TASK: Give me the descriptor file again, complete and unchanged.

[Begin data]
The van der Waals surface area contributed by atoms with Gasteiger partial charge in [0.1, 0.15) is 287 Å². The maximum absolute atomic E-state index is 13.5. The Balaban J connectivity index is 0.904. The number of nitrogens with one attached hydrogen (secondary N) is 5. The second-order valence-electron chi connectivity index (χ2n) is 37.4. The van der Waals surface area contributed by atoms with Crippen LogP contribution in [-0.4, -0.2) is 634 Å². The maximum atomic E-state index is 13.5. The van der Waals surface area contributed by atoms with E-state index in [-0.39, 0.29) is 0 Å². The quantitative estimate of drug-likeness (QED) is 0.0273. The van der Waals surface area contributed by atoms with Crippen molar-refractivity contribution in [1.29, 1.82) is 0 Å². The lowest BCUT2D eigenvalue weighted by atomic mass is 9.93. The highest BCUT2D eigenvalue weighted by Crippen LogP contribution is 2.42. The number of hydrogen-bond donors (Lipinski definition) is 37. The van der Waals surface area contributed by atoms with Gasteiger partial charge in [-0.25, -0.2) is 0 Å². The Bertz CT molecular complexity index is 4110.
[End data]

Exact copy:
The van der Waals surface area contributed by atoms with Gasteiger partial charge in [0.1, 0.15) is 287 Å². The maximum absolute atomic E-state index is 13.5. The Balaban J connectivity index is 0.904. The number of nitrogens with one attached hydrogen (secondary N) is 5. The second-order valence-electron chi connectivity index (χ2n) is 37.4. The van der Waals surface area contributed by atoms with Crippen LogP contribution in [-0.4, -0.2) is 634 Å². The maximum atomic E-state index is 13.5. The van der Waals surface area contributed by atoms with E-state index in [-0.39, 0.29) is 0 Å². The quantitative estimate of drug-likeness (QED) is 0.0273. The van der Waals surface area contributed by atoms with Crippen molar-refractivity contribution in [1.29, 1.82) is 0 Å². The lowest BCUT2D eigenvalue weighted by atomic mass is 9.93. The highest BCUT2D eigenvalue weighted by Crippen LogP contribution is 2.42. The number of hydrogen-bond donors (Lipinski definition) is 37. The van der Waals surface area contributed by atoms with Gasteiger partial charge in [-0.25, -0.2) is 0 Å². The Bertz CT molecular complexity index is 4110.